How to Celebrate Christmas: God’s Glory

This is the final installment of J.M. Boyce’s “How To Celebrate Christmas” from the book, The Christ of Christmas.

If these four means of Celebrating Christmas seem right to you, and if you want to put them into practice, I suggest that you begin not with the first verse (Luke 2:17) but with verses 18, 19, and 20.  Verse 17 says that we are to tell others what we have seen and heard; but we can hardly do that effectively until we have first been amazed at Christ’s birth, pondered its meaning, and glorified and praised God for it.  You cannot tell that which you have not first felt and experienced.

So begin by wondering – wondering at the fact that you have not suffered the just punishment of your sin, that God has loved you, that Jesus came and died for you, that God called you to faith in Himself when you were yet without hope of salvation, and that you are now God’s child and secure in His love.  Continue by thinking upon these things.  Ponder the great doctrines of the Christian faith – doctrines of the incarnation, atonement, grace, sanctification, heaven, perseverance, and others – so that you begin to grow strong in doctrine.  Glorify and praise God for what you know.  Sing God’s praises. Then, when you have done that and are qualified to speak, go back and tell others.

Furthermore, do not think that you need to go back to church in order to do those things, but learn rather to do them wherever God sends you – in your home, school, business.  That is what the shepherds did.  We are told that they “returned,” glorifying and praising God.  To what did they return”  Why, to their sheep, obviously.  And there, where they had first heart the angels’ song, they themselves were heard to be singing God’s praise.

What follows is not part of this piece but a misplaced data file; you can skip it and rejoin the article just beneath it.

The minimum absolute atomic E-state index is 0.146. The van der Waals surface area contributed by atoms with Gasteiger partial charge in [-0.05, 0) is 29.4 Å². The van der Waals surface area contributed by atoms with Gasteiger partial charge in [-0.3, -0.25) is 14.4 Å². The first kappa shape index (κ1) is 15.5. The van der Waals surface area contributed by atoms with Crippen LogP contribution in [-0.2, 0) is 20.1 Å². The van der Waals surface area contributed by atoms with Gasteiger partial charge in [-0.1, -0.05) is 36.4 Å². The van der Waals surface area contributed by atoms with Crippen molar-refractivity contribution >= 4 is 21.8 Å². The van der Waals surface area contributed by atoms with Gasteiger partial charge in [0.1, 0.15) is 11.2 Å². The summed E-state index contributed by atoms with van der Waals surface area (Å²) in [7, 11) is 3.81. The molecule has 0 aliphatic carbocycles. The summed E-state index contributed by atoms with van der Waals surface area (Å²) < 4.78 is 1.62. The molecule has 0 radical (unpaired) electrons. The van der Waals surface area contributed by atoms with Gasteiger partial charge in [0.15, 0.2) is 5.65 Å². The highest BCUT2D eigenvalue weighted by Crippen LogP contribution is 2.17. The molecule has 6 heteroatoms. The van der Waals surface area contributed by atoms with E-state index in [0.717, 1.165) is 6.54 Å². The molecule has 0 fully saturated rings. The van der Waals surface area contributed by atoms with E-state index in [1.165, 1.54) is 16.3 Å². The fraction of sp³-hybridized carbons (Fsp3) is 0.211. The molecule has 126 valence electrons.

May God give you grace to do that.  If you and I and all others who call upon the name of our God should do it, the whole world would rightly resound with His praise.

SDG

How To Celebrate Christmas #3: Mary Pondered

J.M. Boyce writes in his book, “The Christ of Christmas”

The third way in which you and I can celebrate Christmas is to ponder it, for Mary, we are told, “treasured up all these things and pondered them in her heart” (Luke 2:19).  Pondering is connected with amazement, of course, for it begins with it.  But it also goes beyond amazement as an attempt to understand the mystery or figure it out.  It implies a diving beneath the surface.  If involves an effort to enter into the heart and counsels of God.  Do that.  Spend some time at Christmas thinking over what you know of God and trying to understand the ways of God more fully.

May I add one other thought to that?  Pondering is work.  It is not just brooding or getting into a pious frame of mind.  It is an attempt to take what you know and then by an exercise of the mind to build upon it.  Think what it involved in the case of Mary, Jesus’ mother.  First, it involved her member; for we are told that she “treasured up all these things.”  Second, it involved her affections, for she “treasures up all these things… in her heart.”  Third, it involved her intellect; for she “treasured up all these things and pondered them in her heart.”

Can you do that as a Christian?  Of course, you can.  You can remember the events.  You an remember the moment in which they became real for you personally.  You can sharpen up your affections; indeed, when you must, for it is a terrible thing to have your love for the one who is the Lord of love grow cold.  Then you can think about these things and allow God to teach you more about Himself.  Our time is poorly spent if we allow daily affairs to eclipse times of pondering upon God’s Word.

SDG